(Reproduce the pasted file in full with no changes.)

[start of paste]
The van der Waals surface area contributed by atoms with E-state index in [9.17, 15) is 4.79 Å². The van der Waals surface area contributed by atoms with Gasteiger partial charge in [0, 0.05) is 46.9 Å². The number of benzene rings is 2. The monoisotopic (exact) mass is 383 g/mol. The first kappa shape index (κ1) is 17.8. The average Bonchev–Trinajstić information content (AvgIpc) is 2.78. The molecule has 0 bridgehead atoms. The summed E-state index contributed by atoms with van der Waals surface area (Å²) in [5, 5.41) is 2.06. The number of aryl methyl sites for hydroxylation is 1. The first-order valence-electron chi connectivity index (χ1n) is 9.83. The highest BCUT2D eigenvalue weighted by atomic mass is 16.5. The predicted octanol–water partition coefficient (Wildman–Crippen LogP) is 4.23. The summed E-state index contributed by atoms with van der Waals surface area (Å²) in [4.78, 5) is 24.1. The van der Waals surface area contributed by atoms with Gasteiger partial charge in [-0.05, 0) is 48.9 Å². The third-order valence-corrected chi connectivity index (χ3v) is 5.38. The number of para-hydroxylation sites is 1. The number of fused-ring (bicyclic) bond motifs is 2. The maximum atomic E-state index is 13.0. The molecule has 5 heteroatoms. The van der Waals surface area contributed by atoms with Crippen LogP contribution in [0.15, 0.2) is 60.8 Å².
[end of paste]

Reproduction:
The van der Waals surface area contributed by atoms with E-state index in [9.17, 15) is 4.79 Å². The van der Waals surface area contributed by atoms with Gasteiger partial charge in [0, 0.05) is 46.9 Å². The number of benzene rings is 2. The monoisotopic (exact) mass is 383 g/mol. The first kappa shape index (κ1) is 17.8. The average Bonchev–Trinajstić information content (AvgIpc) is 2.78. The molecule has 0 bridgehead atoms. The summed E-state index contributed by atoms with van der Waals surface area (Å²) in [5, 5.41) is 2.06. The number of aryl methyl sites for hydroxylation is 1. The first-order valence-electron chi connectivity index (χ1n) is 9.83. The highest BCUT2D eigenvalue weighted by atomic mass is 16.5. The predicted octanol–water partition coefficient (Wildman–Crippen LogP) is 4.23. The summed E-state index contributed by atoms with van der Waals surface area (Å²) in [4.78, 5) is 24.1. The van der Waals surface area contributed by atoms with Gasteiger partial charge in [-0.05, 0) is 48.9 Å². The third-order valence-corrected chi connectivity index (χ3v) is 5.38. The number of para-hydroxylation sites is 1. The number of fused-ring (bicyclic) bond motifs is 2. The maximum atomic E-state index is 13.0. The molecule has 5 heteroatoms. The van der Waals surface area contributed by atoms with Crippen LogP contribution in [0.15, 0.2) is 60.8 Å².